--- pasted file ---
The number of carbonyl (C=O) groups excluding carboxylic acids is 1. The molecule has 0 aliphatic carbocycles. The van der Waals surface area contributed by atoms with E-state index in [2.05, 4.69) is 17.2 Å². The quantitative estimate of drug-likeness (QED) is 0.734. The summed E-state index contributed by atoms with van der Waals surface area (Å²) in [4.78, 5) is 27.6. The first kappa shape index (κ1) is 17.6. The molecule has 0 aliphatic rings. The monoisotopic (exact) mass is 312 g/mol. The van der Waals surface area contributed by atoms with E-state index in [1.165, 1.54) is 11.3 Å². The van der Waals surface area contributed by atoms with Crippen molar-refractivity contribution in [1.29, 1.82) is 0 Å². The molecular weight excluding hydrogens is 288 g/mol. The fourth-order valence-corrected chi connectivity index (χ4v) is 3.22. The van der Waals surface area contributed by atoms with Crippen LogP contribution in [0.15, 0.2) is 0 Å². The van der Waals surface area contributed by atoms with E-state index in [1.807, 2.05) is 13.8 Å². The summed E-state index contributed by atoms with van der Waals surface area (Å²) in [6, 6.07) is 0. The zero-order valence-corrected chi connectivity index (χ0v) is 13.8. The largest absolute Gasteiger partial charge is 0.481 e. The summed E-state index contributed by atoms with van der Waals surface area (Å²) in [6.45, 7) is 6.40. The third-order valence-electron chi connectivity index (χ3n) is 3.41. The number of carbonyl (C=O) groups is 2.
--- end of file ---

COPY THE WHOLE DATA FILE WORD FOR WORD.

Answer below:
The number of carbonyl (C=O) groups excluding carboxylic acids is 1. The molecule has 0 aliphatic carbocycles. The van der Waals surface area contributed by atoms with E-state index in [2.05, 4.69) is 17.2 Å². The quantitative estimate of drug-likeness (QED) is 0.734. The summed E-state index contributed by atoms with van der Waals surface area (Å²) in [4.78, 5) is 27.6. The first kappa shape index (κ1) is 17.6. The molecule has 0 aliphatic rings. The monoisotopic (exact) mass is 312 g/mol. The van der Waals surface area contributed by atoms with E-state index in [1.165, 1.54) is 11.3 Å². The van der Waals surface area contributed by atoms with Crippen molar-refractivity contribution in [1.29, 1.82) is 0 Å². The molecular weight excluding hydrogens is 288 g/mol. The fourth-order valence-corrected chi connectivity index (χ4v) is 3.22. The van der Waals surface area contributed by atoms with Crippen LogP contribution in [0.15, 0.2) is 0 Å². The van der Waals surface area contributed by atoms with E-state index in [1.807, 2.05) is 13.8 Å². The summed E-state index contributed by atoms with van der Waals surface area (Å²) in [6, 6.07) is 0. The zero-order valence-corrected chi connectivity index (χ0v) is 13.8. The largest absolute Gasteiger partial charge is 0.481 e. The summed E-state index contributed by atoms with van der Waals surface area (Å²) in [6.45, 7) is 6.40. The third-order valence-electron chi connectivity index (χ3n) is 3.41. The number of carbonyl (C=O) groups is 2.